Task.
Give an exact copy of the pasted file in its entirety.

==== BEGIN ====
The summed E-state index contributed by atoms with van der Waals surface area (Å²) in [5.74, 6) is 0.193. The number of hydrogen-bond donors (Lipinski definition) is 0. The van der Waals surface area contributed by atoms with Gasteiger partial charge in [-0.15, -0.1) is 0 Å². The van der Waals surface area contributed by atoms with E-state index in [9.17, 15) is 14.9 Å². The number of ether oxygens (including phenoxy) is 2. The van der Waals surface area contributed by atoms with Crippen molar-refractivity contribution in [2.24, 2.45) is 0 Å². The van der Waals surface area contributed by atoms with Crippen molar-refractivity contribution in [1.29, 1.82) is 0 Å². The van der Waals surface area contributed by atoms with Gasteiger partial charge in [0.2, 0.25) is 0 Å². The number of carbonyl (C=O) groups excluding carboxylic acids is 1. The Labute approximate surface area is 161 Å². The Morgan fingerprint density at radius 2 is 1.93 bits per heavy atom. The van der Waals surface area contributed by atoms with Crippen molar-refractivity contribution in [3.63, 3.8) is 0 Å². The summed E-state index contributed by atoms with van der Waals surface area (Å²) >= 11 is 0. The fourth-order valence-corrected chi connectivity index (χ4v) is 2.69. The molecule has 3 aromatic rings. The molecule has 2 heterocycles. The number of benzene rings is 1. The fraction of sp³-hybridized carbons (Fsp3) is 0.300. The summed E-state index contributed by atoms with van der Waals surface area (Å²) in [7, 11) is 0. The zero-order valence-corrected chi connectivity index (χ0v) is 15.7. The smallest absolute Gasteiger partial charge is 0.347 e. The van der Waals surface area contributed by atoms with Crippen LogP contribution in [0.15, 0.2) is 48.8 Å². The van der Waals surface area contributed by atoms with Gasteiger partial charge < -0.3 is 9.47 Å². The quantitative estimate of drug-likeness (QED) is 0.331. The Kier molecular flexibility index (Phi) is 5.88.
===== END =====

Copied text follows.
The summed E-state index contributed by atoms with van der Waals surface area (Å²) in [5.74, 6) is 0.193. The number of hydrogen-bond donors (Lipinski definition) is 0. The van der Waals surface area contributed by atoms with Gasteiger partial charge in [-0.15, -0.1) is 0 Å². The van der Waals surface area contributed by atoms with E-state index in [9.17, 15) is 14.9 Å². The number of ether oxygens (including phenoxy) is 2. The van der Waals surface area contributed by atoms with Crippen molar-refractivity contribution in [2.24, 2.45) is 0 Å². The van der Waals surface area contributed by atoms with Crippen molar-refractivity contribution in [1.29, 1.82) is 0 Å². The van der Waals surface area contributed by atoms with Gasteiger partial charge in [0.2, 0.25) is 0 Å². The number of carbonyl (C=O) groups excluding carboxylic acids is 1. The Labute approximate surface area is 161 Å². The Morgan fingerprint density at radius 2 is 1.93 bits per heavy atom. The van der Waals surface area contributed by atoms with Crippen molar-refractivity contribution in [3.63, 3.8) is 0 Å². The summed E-state index contributed by atoms with van der Waals surface area (Å²) >= 11 is 0. The fourth-order valence-corrected chi connectivity index (χ4v) is 2.69. The molecule has 3 aromatic rings. The molecule has 2 heterocycles. The number of benzene rings is 1. The fraction of sp³-hybridized carbons (Fsp3) is 0.300. The summed E-state index contributed by atoms with van der Waals surface area (Å²) in [7, 11) is 0. The zero-order valence-corrected chi connectivity index (χ0v) is 15.7. The smallest absolute Gasteiger partial charge is 0.347 e. The van der Waals surface area contributed by atoms with Crippen LogP contribution in [0.15, 0.2) is 48.8 Å². The van der Waals surface area contributed by atoms with Gasteiger partial charge < -0.3 is 9.47 Å². The quantitative estimate of drug-likeness (QED) is 0.331. The Kier molecular flexibility index (Phi) is 5.88.